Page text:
Always let your flight, bus, train and even walking company know in advance of your deafness and check if they have materials you can use to follow along with instructions. Since visual directions may only be in another language, stop and ask someone for help understand any rules/regulations that are posted. A local “guide” or friend can help you with local cues and norms/customs to make travel easier.
Use your smartphone to communicate with others.
You can find excellent tour guides / interpreters / travel agents at any of these sites:
- Kerstin’s Deaf Travel – Tours and cruises organized for the deaf
- Hands On Travel – ASL guided tours around the world
- Ask Deaf – List of travel resources (car rentals, tours, hotels, etc.) for the deaf
- Deaf Globetrotters – Travel agency, also offers certified interpreters
- Passages Deaf Travel – Organizes all-deaf trips around the world
- Deaf Europe – Travel agency that organizes fully-ASL tours in Spain and throughout the rest of Europe
Helping those who Deaf travelers or hard of hearing
For those of you seeking to help Deaf traveler or those who struggle with hearing, understand that sign language is different in different locations around the world. ASL is just one form of signing and is not mutually intelligible. Every country has their own sign language. Just like there are many different spoken languages, there are many different sign languages. Here’s a site with lots of good ways of communicating overseas, where people might not know sign language or the same sign language as you: http://www.miusa.org/resource/tipsheet/technologyfordeaf.
Cross signing is one way an ASL user or other traveler can make themselves understood.
Stay especially close during busy traffic or crowded markets. Ask if you can help on planes, through airports or places where commands and following verbal instructions is very important.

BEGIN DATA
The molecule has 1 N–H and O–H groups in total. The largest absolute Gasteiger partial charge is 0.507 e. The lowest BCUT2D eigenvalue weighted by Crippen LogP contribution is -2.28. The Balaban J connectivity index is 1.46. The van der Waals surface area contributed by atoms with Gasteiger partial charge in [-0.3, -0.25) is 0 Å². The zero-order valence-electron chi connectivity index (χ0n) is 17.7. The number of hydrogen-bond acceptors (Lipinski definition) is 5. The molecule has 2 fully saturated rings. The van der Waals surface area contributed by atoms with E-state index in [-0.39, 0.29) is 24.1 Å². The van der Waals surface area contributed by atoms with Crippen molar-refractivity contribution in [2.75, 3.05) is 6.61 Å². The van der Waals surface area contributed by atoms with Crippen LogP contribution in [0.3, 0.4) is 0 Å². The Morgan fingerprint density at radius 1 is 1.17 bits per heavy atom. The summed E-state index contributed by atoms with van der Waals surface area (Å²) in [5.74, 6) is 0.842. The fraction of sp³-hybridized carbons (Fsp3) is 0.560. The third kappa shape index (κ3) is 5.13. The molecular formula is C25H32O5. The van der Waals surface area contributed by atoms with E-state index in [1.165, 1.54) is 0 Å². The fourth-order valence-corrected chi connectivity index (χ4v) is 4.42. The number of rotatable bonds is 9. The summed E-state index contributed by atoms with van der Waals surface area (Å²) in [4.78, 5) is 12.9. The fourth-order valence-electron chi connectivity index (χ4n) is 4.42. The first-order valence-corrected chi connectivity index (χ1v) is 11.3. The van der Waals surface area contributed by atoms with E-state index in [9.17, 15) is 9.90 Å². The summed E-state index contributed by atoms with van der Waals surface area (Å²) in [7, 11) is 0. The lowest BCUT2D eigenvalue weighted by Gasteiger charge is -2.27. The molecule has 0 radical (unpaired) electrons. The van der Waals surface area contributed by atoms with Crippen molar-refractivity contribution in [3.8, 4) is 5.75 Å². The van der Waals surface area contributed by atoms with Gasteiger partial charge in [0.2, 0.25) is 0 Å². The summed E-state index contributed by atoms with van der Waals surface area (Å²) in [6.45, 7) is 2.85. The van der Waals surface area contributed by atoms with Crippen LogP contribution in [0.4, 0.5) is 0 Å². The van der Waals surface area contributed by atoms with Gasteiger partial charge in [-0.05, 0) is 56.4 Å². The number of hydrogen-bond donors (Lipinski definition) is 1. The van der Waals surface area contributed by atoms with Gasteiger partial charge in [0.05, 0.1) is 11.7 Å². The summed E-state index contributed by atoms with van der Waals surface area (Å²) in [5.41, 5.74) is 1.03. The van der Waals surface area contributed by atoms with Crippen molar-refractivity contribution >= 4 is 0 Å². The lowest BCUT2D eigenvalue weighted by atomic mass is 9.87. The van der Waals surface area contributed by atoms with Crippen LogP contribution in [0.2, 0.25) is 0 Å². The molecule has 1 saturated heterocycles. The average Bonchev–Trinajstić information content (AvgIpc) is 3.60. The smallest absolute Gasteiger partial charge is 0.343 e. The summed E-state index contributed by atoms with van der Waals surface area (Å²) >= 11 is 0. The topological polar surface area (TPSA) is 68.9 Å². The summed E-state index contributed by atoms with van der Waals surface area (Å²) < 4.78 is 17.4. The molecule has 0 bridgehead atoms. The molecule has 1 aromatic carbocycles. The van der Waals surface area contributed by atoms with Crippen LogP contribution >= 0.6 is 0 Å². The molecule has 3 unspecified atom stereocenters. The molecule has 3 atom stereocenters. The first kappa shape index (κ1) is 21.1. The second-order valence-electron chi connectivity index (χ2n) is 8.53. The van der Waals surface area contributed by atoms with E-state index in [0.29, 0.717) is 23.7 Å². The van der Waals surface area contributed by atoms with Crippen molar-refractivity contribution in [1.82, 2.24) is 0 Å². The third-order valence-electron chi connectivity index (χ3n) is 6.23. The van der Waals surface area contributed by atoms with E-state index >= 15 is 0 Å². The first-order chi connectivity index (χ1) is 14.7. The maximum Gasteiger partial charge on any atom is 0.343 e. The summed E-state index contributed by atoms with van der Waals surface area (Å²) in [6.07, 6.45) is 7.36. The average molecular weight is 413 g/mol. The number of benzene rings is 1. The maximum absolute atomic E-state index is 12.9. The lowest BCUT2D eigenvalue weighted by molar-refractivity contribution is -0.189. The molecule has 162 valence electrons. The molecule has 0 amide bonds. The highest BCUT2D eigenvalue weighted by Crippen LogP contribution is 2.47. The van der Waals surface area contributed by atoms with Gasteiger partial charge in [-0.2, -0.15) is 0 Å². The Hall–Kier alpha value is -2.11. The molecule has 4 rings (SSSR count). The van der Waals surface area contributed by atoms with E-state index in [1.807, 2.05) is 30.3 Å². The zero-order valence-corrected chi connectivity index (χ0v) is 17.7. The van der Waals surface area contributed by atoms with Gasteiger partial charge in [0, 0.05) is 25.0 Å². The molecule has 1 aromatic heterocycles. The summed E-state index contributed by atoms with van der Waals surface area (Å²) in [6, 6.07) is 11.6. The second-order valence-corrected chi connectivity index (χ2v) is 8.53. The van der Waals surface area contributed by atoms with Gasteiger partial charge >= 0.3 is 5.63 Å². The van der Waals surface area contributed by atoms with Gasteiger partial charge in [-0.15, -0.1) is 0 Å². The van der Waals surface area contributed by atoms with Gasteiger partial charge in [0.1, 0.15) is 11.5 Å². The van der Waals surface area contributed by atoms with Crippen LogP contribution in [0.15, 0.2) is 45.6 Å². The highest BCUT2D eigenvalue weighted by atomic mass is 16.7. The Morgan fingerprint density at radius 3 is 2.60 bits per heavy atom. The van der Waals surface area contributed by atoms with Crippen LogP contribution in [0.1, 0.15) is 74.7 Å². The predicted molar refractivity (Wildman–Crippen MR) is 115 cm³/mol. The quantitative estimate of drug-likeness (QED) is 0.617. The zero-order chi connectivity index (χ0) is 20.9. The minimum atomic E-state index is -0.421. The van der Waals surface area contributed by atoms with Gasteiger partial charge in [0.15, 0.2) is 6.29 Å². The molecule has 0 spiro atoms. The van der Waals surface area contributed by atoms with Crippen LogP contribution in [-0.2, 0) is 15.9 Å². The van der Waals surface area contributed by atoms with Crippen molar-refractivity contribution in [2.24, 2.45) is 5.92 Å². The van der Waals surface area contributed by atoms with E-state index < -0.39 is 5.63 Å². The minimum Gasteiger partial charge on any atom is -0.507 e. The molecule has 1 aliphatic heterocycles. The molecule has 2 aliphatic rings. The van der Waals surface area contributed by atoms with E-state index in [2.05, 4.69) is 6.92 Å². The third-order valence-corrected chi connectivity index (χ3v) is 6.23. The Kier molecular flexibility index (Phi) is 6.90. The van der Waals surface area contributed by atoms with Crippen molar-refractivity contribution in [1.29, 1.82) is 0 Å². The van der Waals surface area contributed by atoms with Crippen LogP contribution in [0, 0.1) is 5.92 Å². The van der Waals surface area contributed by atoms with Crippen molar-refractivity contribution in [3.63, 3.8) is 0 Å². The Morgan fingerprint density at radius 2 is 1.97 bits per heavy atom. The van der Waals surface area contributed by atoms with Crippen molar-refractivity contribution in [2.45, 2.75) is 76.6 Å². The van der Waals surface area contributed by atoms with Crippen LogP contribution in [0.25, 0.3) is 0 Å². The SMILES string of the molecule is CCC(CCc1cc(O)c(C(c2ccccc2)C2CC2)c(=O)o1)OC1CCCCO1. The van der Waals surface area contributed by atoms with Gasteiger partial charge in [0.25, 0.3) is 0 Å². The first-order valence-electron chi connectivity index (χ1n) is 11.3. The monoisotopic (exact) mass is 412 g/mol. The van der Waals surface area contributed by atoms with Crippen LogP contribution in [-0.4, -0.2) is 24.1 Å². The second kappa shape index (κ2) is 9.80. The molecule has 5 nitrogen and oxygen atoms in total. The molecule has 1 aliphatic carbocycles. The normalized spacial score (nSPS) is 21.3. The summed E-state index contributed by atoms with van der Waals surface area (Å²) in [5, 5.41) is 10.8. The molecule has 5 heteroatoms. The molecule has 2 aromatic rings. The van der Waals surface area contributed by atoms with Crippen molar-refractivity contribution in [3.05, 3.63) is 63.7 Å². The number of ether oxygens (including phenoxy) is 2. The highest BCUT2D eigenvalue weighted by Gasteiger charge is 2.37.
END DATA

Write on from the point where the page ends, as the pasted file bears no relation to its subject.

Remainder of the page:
- A good way to communicate with others overseas is to hire an interpreter who knows ASL and the local language.
- There are over 400 different sign languages across the earth, so even if you meet other deaf people overseas, you might have to put in a little extra effort to talk to them! Don’t let that discourage you, however, because the connections you’ll make overseas are so worth it. Check out this story from a Deaf girl who is traveling the world and meeting other deaf people despite the language barriers! You can always write and use miming / body language to communicate as well.
- Have a (hearing) companion can help you through those tough situations. Especially if they speak the local language.
- Check the box for disabilities when buying your ticket. Pre-board so you have additional time to alert airplane staff about your wants/needs (incl. menu options!)
- Carry on hearing aids, extra batteries, so they do not get lost in transit!
- Always carry a card describing your condition and let local staff/helpers/others know so they can be of help. Suggest/write out specific ways they can help you because they may not know (probably have no idea how to help).
- Consider starting overseas travel to more relaxed/kind cultures and established tourist routes versus remote travel or travel to more “demanding” cultures. Travel to countries using English or with high use of English may help as well.
- Use a smartphone and Google Translate (even to translate signs in another language – What was once called “WordLens” was bought by Google and incorporated into Google Translate which especially helps deaf travelers!)
- Sign language is different for almost every country and local signs may not be in English erasing visual cues you may be used to.
- Always secure good, affordable travel insurance before you travel overseas (from Good Neighbor Insurance or a reputable source that also understands and has plans that cover pre-existing conditions)
Let us know in the comments below if this helped you or if we missed something! We’d love to hear your tips and stories of Deaf travel!
SATH has a good page for both Deaf and hearing impaired travelers – http://sath.org/how-to-travel-with-hearing-impairment-or-deafness
A great list of apps for your smartphone – http://www.hearingloss.org/sites/default/files/ASmartphoneIsaHearingAssistiveTechnology.pdf
Links for “Students on the Go”, A Deaf travel training manual in .Doc and .Pdf – http://www3.gallaudet.edu/clerc-center/info-to-go/transition/students-on-the-go.html
Travel Tips for the Hearing Impaired (AAO-HNS) – http://www.entnet.org/content/travel-tips-hearing-impaired
Air Travel by The National Association for the Deaf – https://www.nad.org/resources/transportation-and-travel/air-travel/
http://flightofthetravelbee.com/ – A great, personal resource for deaf international travelers
http://deaffriendly.com/articles/the-wander-list-why-deaf-people-love-to-travel/ – Why Deaf people love to travel